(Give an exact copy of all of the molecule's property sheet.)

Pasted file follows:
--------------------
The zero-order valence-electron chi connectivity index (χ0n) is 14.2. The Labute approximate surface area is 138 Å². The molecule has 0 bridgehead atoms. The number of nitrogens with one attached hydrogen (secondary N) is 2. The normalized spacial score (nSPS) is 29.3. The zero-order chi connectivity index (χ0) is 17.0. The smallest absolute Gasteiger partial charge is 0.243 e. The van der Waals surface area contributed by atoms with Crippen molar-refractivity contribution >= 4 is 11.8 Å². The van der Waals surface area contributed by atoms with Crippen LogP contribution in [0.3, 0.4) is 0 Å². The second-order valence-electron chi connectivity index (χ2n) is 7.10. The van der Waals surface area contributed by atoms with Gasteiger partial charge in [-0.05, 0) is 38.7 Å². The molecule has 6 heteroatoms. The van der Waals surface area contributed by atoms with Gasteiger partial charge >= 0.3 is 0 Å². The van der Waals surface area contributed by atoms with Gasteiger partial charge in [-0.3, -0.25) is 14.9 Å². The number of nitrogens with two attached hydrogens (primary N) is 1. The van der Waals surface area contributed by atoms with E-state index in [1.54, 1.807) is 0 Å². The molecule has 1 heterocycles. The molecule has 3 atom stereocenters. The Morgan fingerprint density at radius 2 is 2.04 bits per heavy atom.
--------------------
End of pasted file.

The zero-order valence-electron chi connectivity index (χ0n) is 14.2. The Labute approximate surface area is 138 Å². The molecule has 0 bridgehead atoms. The number of nitrogens with one attached hydrogen (secondary N) is 2. The normalized spacial score (nSPS) is 29.3. The zero-order chi connectivity index (χ0) is 17.0. The smallest absolute Gasteiger partial charge is 0.243 e. The van der Waals surface area contributed by atoms with Crippen molar-refractivity contribution >= 4 is 11.8 Å². The van der Waals surface area contributed by atoms with Crippen LogP contribution in [0.3, 0.4) is 0 Å². The second-order valence-electron chi connectivity index (χ2n) is 7.10. The van der Waals surface area contributed by atoms with Gasteiger partial charge in [-0.05, 0) is 38.7 Å². The molecule has 6 heteroatoms. The van der Waals surface area contributed by atoms with Gasteiger partial charge >= 0.3 is 0 Å². The van der Waals surface area contributed by atoms with Gasteiger partial charge in [-0.3, -0.25) is 14.9 Å². The number of nitrogens with two attached hydrogens (primary N) is 1. The van der Waals surface area contributed by atoms with E-state index in [1.54, 1.807) is 0 Å². The molecule has 1 heterocycles. The molecule has 3 atom stereocenters. The Morgan fingerprint density at radius 2 is 2.04 bits per heavy atom.